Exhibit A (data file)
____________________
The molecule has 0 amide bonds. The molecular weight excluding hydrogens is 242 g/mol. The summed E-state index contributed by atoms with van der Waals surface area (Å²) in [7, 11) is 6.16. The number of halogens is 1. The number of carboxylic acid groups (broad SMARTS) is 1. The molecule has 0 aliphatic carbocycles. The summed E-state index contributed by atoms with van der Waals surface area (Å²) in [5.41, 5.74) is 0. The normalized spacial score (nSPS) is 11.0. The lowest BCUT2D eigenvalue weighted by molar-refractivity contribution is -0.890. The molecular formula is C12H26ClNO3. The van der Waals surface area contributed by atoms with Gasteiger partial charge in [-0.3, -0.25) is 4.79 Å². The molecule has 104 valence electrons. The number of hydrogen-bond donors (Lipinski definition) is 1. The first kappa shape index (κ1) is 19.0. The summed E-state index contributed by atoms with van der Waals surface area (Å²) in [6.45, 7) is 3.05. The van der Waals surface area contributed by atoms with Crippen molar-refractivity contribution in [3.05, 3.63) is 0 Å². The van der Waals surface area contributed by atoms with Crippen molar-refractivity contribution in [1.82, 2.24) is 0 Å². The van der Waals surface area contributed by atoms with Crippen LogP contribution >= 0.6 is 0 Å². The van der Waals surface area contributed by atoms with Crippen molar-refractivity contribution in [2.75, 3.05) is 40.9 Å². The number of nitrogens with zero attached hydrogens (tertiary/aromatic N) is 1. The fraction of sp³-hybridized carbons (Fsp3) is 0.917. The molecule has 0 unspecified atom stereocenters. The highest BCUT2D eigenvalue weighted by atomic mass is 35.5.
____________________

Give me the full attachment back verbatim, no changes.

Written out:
The molecule has 0 amide bonds. The molecular weight excluding hydrogens is 242 g/mol. The summed E-state index contributed by atoms with van der Waals surface area (Å²) in [7, 11) is 6.16. The number of halogens is 1. The number of carboxylic acid groups (broad SMARTS) is 1. The molecule has 0 aliphatic carbocycles. The summed E-state index contributed by atoms with van der Waals surface area (Å²) in [5.41, 5.74) is 0. The normalized spacial score (nSPS) is 11.0. The lowest BCUT2D eigenvalue weighted by molar-refractivity contribution is -0.890. The molecular formula is C12H26ClNO3. The van der Waals surface area contributed by atoms with Gasteiger partial charge in [-0.3, -0.25) is 4.79 Å². The molecule has 104 valence electrons. The number of hydrogen-bond donors (Lipinski definition) is 1. The first kappa shape index (κ1) is 19.0. The summed E-state index contributed by atoms with van der Waals surface area (Å²) in [6.45, 7) is 3.05. The van der Waals surface area contributed by atoms with Crippen molar-refractivity contribution in [3.05, 3.63) is 0 Å². The van der Waals surface area contributed by atoms with Crippen molar-refractivity contribution in [1.82, 2.24) is 0 Å². The van der Waals surface area contributed by atoms with Crippen LogP contribution >= 0.6 is 0 Å². The van der Waals surface area contributed by atoms with Crippen molar-refractivity contribution in [2.75, 3.05) is 40.9 Å². The number of nitrogens with zero attached hydrogens (tertiary/aromatic N) is 1. The fraction of sp³-hybridized carbons (Fsp3) is 0.917. The molecule has 0 unspecified atom stereocenters. The highest BCUT2D eigenvalue weighted by atomic mass is 35.5.